“I’m all precious about the thing, causing somewhat of a distance between myself and the book it holds. Instead of the book becoming an extension of me – like my hair clips or flip-flops or battered handbag – it is an expensive little gem that requires care and attention I feel unable to give.”
The month I read my first e-book. Here’s what I think:
I like my books dirty.
The reverence that some hold of the product – the paper thing between covers – is not something I appear to be capable of.
I came to this realisation because I read my first ebook this month on a tablet given to me as a gift.
After fiddling around with the new contraption I realised that I wasn’t going to use it much unless I did something with it I really wanted to. So I ventured into the mysterious world of on-line book buying and came away with Jeffrey Eugenides new book The Marriage Plot.
I’ve written before that I don’t see myself as someone who would easily convert to ebooks. So I tested the hypothesis and my main finding was that I’m not very nice to my paper books. It won’t do to balance a cup of coffee on the e-reader on the way to the stoep. I can’t let it drop to the floor next to the bed as I do when I start nodding off, or read it in the bath or on the beach or in the park or while I am frying onions.
I’m all precious about the thing, causing somewhat of a distance between myself and the book it holds. Instead of the book becoming an extension of me – like my hair clips or flip-flops or battered handbag – it is an expensive little gem that requires care and attention I feel unable to give.
I don’t feel that way about paper books. I know this is anathema to many people. It’s also why I am loathe to borrow books because I know I work them hard, that my consumption of them requires them to negotiate the rough terrain of careless hands, pencil scribbles, dog ears, and my obsessive reading habits which require me to take the thing everywhere – meaning it gets stuffed into grubby handbags and gets read over solitary lunches and during chocolate binges.
When I am being careful with a book, I read less, slower and with greater difficulty.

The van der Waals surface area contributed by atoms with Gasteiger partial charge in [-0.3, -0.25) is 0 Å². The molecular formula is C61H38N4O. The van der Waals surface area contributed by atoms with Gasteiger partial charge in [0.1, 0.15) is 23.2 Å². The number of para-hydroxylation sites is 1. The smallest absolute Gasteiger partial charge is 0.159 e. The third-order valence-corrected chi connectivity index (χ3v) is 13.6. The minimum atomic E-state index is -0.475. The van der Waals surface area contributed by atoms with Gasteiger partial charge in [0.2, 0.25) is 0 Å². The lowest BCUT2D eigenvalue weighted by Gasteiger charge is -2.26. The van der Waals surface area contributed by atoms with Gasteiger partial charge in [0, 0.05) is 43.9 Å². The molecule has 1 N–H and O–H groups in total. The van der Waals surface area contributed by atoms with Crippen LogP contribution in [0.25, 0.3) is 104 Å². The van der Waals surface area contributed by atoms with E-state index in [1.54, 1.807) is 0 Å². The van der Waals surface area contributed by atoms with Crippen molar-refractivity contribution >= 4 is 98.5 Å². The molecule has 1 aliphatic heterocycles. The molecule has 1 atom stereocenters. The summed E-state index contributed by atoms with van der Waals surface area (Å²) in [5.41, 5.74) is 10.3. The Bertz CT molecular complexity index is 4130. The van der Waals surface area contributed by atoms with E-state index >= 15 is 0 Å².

Another draw-back of this e-book awe is that I feel limited by carrying around something that is so desirable to so many people. I didn’t take it to the park with the kids. I didn’t leave it on the passenger seat when I went hopped out at the shops. In short, I became more furtive about reading because I was worried someone was going to bop me over the head and carry away my gift.
I am not dismissing ebooks though, and have come to the conclusion that this is not an either/or debate. The point of all books is to convey the story. The vehicle is almost secondary. And once Eugenides hooked me, I read with appetite and delight, sometimes even forgetting I was holding a mini computer instead of a paperback. And he – Eugenides – was the second author of the month (after I finished Barbara Kingsolver’s The Lacuna) that made February a dazzler the other months this year are going to have a hard time outshining.
Eugenides ended rather abruptly, what with me being unable to assess how the close the end of the book was from the little bar at the bottom of the reading pane. From there I splashed into Milan Kundera’s Immortality with too much lightness, the philosophical themes being unaligned with the ones I am currently engaged in – and splashed right out again into something fizzier, The Hunger Games by Suzanne Collins – a radical and surprisingly enjoyable departure from my usual reading preference. Now I am swimming in a placid lake of a book: The Fox In The Attic by Richard Hughes, epic and atmospheric.
Over lunch just now some crumbs fell on to the page and the cheese left a tiny smear of grease. The book and I are now bonded by the mess of the prosaic. –
This column can also be read here: Books SA